These handsome horses and posing ponies are located around Somerset. As I come across more of them, I will add to this post.
Mells Church has the only equestrian monument inside a church in England. The statue of Edward Horner, who was killed at Noyelles in France in 1917 aged 28, was designed by Sir Alfred Munnings. The plinth on which it stands was designed by Sir Edwin Lutyens.
Exmoor ponies are a native British moorland and mountain breed, which has adapted to live on low quality moorland grazing. They have roamed wild across Exmoor for thousands of years. Ponies are mentioned of Exmoor in the Domesday Book of 1086. In 1818 when Exmoor was sold to the industrialist John Knight, Sir Richard Acland took 30 ponies off Exmoor and founded the Acland Herd and other local farmers also bought ponies and founded separate herds. The Exmoor Pony Society was founded in 1921 to preserve the breed. However by the late 1940s there were as few as 50 of them left, as many had been used by soldiers as target practice during the Second World War and others had been eaten by hungry city dwellers.
Numbers have increased significantly since then but they are still considered to be endangered by the Rare Breeds Survival Trust, as there are less than 500 of them. Herds of semi-feral Exmoor ponies graze on the open moorland of Exmoor today. Normally they take no notice when people walk by them. However a couple we met on the Mendip Hills above Cheddar in January 2016 came over to check us out and I was able to take some close up photos of them in their winter coats.
Exmoor ponies are always a shade of brown, bay or dun with black points. They have paler (mealy or pangaré) markings around their eyes, muzzle, flanks and underbelly. This mealy colouring is typical of primitive breeds of pony. They are usually 11-12 hands high.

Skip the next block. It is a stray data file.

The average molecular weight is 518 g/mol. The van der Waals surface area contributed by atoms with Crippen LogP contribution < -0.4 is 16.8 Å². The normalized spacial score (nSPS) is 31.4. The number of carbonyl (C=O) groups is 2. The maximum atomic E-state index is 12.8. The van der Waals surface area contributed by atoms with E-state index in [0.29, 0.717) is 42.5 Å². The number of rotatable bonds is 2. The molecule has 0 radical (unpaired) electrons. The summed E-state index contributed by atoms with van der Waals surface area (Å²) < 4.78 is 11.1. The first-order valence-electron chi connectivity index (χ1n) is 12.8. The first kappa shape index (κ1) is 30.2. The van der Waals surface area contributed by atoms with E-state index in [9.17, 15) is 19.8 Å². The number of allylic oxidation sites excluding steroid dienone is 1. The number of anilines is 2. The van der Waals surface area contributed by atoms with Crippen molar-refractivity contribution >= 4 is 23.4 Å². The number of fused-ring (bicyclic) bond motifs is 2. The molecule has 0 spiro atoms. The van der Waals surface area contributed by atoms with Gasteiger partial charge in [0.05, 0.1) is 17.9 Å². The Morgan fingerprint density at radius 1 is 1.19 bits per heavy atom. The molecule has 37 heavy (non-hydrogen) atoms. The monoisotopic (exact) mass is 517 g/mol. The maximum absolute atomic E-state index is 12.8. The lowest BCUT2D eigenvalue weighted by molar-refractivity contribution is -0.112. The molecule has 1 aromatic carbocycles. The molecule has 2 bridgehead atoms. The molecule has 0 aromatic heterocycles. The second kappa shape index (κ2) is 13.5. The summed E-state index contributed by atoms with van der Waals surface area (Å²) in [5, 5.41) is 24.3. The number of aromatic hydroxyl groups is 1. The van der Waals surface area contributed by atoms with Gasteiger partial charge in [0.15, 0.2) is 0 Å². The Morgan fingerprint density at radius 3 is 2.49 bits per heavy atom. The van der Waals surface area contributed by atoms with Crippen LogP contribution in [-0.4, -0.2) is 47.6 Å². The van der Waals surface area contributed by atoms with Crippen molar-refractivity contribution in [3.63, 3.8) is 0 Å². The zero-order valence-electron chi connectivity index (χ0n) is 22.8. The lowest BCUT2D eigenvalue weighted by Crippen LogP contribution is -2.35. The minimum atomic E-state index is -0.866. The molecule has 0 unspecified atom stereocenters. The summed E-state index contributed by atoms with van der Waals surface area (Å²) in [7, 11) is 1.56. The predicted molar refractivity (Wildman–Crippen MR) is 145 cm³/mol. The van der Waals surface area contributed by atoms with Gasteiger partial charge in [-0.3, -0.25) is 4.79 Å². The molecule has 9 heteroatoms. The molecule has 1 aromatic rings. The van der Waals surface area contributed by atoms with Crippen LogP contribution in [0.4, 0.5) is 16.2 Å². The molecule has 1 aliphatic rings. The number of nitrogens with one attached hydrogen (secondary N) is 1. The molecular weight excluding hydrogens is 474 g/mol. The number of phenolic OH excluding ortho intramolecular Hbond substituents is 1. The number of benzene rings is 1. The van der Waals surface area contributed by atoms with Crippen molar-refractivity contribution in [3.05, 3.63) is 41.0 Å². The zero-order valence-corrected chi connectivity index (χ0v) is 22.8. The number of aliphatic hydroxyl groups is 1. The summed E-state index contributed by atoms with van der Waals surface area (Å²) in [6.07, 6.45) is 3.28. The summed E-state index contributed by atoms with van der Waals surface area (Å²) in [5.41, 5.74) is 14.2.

Exmoor Ponies on the Mendips
Nettlecombe Court Gatepost
Willow Horse, Rodney Stoke
This is located in a private garden but is visible from the main road through the village
This horse is part of a Gallipoli memorial art installation, just across the border in the woods of the Stourhead Estate in Wiltshire
Packhorse on a bench end at St Michael's Church, North Cadbury
Slightly strange and not terribly handsome horse and rider outside Maw Agri, Lower Weare
This magnificent white horse and his thoughtful giant friend are located at the entrance of Wells Reclamation on the A39 between Coxley and Wells
White Horse at Wells Reclamation
Former Starkey, Knight and Ford pub - West Quay, Bridgwater
Former Starkey, Knight and Ford - galloping horse trademark
White horse weather vane on the roof of the White Horse Inn, Exford
Horse's head above the door of a house opposite the Youth Hostel in Exford
Copenhagen currently lives in a narrow strip of garden on Champford Lane in Wellington called Ivy's Patch. He is named after the horse that the Duke of Wellington rode at the Battle of Waterloo and is made of teak. The garden was created by local resident John McCarten and named in honour of his mother.